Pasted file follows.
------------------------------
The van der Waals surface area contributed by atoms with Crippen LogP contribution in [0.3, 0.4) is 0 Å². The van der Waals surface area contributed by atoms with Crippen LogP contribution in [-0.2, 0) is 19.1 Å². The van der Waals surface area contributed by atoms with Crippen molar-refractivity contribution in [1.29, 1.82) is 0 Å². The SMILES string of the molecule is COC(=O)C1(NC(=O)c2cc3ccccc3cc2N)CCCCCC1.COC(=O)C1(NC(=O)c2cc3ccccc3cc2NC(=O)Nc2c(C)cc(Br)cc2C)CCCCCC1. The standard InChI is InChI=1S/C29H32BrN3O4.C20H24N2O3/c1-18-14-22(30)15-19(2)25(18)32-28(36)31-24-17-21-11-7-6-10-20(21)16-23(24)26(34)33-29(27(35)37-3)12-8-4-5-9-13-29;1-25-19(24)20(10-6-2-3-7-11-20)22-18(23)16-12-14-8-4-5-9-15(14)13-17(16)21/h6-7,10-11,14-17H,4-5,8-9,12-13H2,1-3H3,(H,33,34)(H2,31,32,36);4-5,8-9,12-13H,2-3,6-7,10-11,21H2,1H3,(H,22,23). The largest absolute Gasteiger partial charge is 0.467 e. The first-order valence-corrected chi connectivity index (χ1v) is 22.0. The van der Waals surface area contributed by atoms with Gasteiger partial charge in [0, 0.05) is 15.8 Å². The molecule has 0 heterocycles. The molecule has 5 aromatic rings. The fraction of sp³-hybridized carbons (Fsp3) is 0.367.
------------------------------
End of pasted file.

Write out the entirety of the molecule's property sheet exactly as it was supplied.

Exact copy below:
The van der Waals surface area contributed by atoms with Crippen LogP contribution in [0.3, 0.4) is 0 Å². The van der Waals surface area contributed by atoms with Crippen LogP contribution in [-0.2, 0) is 19.1 Å². The van der Waals surface area contributed by atoms with Crippen molar-refractivity contribution in [1.29, 1.82) is 0 Å². The SMILES string of the molecule is COC(=O)C1(NC(=O)c2cc3ccccc3cc2N)CCCCCC1.COC(=O)C1(NC(=O)c2cc3ccccc3cc2NC(=O)Nc2c(C)cc(Br)cc2C)CCCCCC1. The standard InChI is InChI=1S/C29H32BrN3O4.C20H24N2O3/c1-18-14-22(30)15-19(2)25(18)32-28(36)31-24-17-21-11-7-6-10-20(21)16-23(24)26(34)33-29(27(35)37-3)12-8-4-5-9-13-29;1-25-19(24)20(10-6-2-3-7-11-20)22-18(23)16-12-14-8-4-5-9-15(14)13-17(16)21/h6-7,10-11,14-17H,4-5,8-9,12-13H2,1-3H3,(H,33,34)(H2,31,32,36);4-5,8-9,12-13H,2-3,6-7,10-11,21H2,1H3,(H,22,23). The largest absolute Gasteiger partial charge is 0.467 e. The first-order valence-corrected chi connectivity index (χ1v) is 22.0. The van der Waals surface area contributed by atoms with Gasteiger partial charge in [0, 0.05) is 15.8 Å². The molecule has 0 heterocycles. The molecule has 5 aromatic rings. The fraction of sp³-hybridized carbons (Fsp3) is 0.367.